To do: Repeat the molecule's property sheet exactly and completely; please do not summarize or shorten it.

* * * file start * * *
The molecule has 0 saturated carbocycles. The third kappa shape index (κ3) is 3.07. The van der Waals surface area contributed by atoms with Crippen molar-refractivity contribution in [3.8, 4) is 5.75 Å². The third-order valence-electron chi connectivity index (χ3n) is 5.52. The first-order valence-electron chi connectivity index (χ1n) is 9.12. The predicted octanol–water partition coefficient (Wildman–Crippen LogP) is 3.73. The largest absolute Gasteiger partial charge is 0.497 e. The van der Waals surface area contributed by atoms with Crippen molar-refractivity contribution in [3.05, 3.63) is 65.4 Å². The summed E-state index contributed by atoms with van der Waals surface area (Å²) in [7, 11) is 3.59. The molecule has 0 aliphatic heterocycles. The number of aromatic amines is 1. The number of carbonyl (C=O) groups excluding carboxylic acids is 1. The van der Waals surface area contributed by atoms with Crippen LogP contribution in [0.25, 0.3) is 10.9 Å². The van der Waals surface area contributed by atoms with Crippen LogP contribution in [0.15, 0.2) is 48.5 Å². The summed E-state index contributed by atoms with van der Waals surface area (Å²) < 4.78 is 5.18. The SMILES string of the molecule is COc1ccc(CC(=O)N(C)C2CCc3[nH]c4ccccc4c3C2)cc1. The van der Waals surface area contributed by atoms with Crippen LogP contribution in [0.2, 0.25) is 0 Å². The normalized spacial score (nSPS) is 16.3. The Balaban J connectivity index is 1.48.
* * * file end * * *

The molecule has 0 saturated carbocycles. The third kappa shape index (κ3) is 3.07. The van der Waals surface area contributed by atoms with Crippen molar-refractivity contribution in [3.8, 4) is 5.75 Å². The third-order valence-electron chi connectivity index (χ3n) is 5.52. The first-order valence-electron chi connectivity index (χ1n) is 9.12. The predicted octanol–water partition coefficient (Wildman–Crippen LogP) is 3.73. The largest absolute Gasteiger partial charge is 0.497 e. The van der Waals surface area contributed by atoms with Crippen molar-refractivity contribution in [3.05, 3.63) is 65.4 Å². The summed E-state index contributed by atoms with van der Waals surface area (Å²) in [7, 11) is 3.59. The molecule has 0 aliphatic heterocycles. The number of aromatic amines is 1. The number of carbonyl (C=O) groups excluding carboxylic acids is 1. The van der Waals surface area contributed by atoms with Crippen LogP contribution in [0.25, 0.3) is 10.9 Å². The van der Waals surface area contributed by atoms with Crippen LogP contribution in [0.15, 0.2) is 48.5 Å². The summed E-state index contributed by atoms with van der Waals surface area (Å²) < 4.78 is 5.18. The SMILES string of the molecule is COc1ccc(CC(=O)N(C)C2CCc3[nH]c4ccccc4c3C2)cc1. The van der Waals surface area contributed by atoms with Crippen LogP contribution in [0.2, 0.25) is 0 Å². The normalized spacial score (nSPS) is 16.3. The Balaban J connectivity index is 1.48.